Posted on August 27th, 2020
Push play and see what Atlantic Tackle has to offer!
Had some breeze out there today and it was HOT on land so it wasn’t the greatest day to be on the water, but it was still doable. Bay fishermen got to enjoy some clean water again….for now….and the ocean going fleet had to deal with some roughness, but still put some fish on the deck.
Captain Joe Drosey of Rhonda’s Osprey had a fast start and then a fast stop, but two nice yellowfin tuna made his anglers happy.
Captain Jason Mumford of Lucky Break Charters has been busy the past weeks putting his clients on some nice fishing that has included flounder, rockfish, blowfish, tautog, bluefish, Spanish mackerel, triggerfish, sheepshead, croaker and spot.
Josh Blume fished the OC inlet this afternoon where he released some rockfish and boxed a nice keeper flounder.
Captain Monty Hawkins of the Morning Star had yet another limit of mahi today and he could use some help with Ocean City Reef Foundation efforts. Donate if you can.
I gave clients a weather speech: “If you have a neck or back injury, or are just prone to motion sickness, jump off the boat and we’ll see you on a prettier day.”
She was plenty saucy. Doable though. Much more 15 than 20. Even 12 for a while.
Warren Fleming, fishing his secret weapon, limited first at 10:47 — All were done at 1:23.
This fishing could be completely done-for on any change of tide. Sure has been kind. If it lasts into next week I’ll offer-up some more long trips via my “Fish Report”- sign up for those emails at morningstarfishing.com if you’re of a mind.
I see everyday as an opportunity to make fishing better by improving habitat and bringing sensible science to management’s table. Maryland does not have an artificial reef program – especially not a marine program. MD does have a small non-profit, the OC Reef Foundation, that builds marine reefs. (ocreefs.org) It’s always a low budget affair, but somehow we move forward.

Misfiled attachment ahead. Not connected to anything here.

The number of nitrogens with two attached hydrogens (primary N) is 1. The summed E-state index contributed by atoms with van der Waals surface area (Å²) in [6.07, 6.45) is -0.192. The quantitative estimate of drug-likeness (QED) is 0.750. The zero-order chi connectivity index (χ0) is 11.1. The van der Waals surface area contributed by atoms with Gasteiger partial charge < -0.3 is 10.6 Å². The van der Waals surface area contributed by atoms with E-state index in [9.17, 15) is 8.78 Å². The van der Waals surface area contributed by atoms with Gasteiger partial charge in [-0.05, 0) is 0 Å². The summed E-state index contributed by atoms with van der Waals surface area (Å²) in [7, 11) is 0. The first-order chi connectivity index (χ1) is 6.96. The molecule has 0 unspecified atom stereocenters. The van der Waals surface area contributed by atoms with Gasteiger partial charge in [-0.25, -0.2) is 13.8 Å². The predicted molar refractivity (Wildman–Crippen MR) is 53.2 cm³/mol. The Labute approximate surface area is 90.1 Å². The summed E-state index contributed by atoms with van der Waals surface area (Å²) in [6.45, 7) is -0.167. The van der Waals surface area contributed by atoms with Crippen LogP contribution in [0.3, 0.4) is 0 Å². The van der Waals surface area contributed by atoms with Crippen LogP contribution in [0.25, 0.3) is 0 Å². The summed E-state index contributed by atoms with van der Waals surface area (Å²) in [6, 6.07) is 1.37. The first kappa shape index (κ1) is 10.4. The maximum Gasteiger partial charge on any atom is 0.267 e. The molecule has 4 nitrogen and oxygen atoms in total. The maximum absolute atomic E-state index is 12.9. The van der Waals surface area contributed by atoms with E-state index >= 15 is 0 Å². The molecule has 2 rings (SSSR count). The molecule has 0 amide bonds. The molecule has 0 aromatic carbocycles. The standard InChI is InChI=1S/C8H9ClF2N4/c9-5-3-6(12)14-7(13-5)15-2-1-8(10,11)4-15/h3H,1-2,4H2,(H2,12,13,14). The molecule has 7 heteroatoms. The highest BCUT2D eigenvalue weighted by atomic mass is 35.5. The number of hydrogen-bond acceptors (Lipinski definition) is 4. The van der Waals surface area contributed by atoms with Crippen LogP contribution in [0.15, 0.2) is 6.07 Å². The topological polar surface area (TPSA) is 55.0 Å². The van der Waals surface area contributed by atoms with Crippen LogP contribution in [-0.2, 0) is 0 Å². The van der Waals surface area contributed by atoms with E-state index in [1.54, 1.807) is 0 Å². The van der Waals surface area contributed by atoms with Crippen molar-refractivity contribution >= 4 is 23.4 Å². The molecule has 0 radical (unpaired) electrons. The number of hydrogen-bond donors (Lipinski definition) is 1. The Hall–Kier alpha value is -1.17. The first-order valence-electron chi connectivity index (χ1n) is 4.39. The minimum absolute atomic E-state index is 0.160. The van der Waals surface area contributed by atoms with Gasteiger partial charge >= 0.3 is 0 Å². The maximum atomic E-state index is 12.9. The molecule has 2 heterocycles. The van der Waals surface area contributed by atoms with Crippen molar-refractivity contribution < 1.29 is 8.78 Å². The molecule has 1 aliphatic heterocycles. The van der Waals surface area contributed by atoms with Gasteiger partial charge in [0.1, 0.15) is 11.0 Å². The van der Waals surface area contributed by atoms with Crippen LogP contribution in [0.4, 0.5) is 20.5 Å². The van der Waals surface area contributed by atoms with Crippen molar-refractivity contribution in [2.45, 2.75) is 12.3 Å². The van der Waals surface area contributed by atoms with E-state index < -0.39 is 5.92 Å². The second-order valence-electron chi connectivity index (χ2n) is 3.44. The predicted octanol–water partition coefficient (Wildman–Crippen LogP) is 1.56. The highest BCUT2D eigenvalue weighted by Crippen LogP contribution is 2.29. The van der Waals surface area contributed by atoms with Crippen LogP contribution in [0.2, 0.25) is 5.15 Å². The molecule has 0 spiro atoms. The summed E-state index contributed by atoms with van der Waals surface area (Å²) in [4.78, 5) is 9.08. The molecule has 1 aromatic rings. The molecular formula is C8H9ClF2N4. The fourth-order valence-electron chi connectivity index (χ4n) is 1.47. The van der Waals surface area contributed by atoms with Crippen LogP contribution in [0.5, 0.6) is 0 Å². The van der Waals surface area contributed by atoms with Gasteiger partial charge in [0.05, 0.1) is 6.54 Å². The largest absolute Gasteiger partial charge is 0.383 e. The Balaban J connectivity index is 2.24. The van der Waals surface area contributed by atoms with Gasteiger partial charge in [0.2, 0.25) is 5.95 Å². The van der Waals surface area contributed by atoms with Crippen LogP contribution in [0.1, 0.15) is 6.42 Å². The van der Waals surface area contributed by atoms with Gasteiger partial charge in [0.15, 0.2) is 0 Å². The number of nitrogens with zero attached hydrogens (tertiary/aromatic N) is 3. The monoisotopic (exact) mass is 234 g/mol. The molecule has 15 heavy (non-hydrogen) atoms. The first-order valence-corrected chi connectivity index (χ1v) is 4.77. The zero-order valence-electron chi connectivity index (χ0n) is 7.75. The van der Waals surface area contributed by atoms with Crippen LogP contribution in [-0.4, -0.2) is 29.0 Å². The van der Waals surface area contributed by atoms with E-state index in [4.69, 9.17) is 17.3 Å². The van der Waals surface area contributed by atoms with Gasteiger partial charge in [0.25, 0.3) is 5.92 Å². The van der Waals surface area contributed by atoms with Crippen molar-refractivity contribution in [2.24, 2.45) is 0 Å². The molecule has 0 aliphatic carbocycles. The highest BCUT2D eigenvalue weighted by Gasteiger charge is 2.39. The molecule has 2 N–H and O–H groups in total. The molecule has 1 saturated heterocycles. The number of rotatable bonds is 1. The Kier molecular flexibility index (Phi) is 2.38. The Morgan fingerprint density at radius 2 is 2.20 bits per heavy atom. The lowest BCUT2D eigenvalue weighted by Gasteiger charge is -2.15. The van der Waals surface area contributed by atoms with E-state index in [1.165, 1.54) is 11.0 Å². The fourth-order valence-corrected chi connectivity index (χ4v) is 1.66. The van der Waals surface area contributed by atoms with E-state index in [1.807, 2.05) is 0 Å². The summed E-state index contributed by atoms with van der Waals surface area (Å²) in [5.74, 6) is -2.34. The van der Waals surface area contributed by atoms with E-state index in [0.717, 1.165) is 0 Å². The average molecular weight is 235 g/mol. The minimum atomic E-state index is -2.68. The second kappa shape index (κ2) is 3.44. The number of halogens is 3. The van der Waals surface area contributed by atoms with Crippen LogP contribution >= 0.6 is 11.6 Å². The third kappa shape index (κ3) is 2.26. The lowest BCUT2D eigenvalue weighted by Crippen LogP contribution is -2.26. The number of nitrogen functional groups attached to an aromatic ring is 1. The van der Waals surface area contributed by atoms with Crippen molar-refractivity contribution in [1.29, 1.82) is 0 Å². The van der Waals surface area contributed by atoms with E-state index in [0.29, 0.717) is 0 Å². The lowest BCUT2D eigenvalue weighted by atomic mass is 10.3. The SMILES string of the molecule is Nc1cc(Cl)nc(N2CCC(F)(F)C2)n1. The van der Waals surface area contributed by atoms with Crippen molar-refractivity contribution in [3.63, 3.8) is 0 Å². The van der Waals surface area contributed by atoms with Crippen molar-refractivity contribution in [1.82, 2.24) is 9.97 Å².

I’ve been at its helm for perhaps a decade now and been involved since it’s founding in 1997. We’ve never had opportunities such as we have now – ever ..& it’s happening in a funding slump caused by Covid.
Three tugs and a barge are available for reef building. I anticipate more still.
An 85 foot tug, the Hoss, is headed to the Bass Grounds in 83 feet of water in September. Owing delay of another major project, 500 tons of precast concrete this past May, we do have funding for the Hoss. There will be little left for the next project – a 140 foot barge I hope to build concrete structures atop before sinking at one of our permitted sites.
None of it’s out of reach though. We’ve done this before!
As unique as limiting-out my clients on mahi 3 times in a week, this is the first time I’ve ever had so much large material to reef.
Better fishing and diving – and surely more coral – benefits everyone in our seaside community. Making people glad they came to Ocean City is what we’re all about.
While these major reef pieces won’t begin to finish the job of restoring reef fishing to its 1950s heyday, they’ll dern sure take us a giant step forward.
Donate on the website, donate to our Facebook fundraiser, or send a check.
Habitat improvement along with fisheries management can make our reef fisheries better than ever before.
Be a great time to help get us there!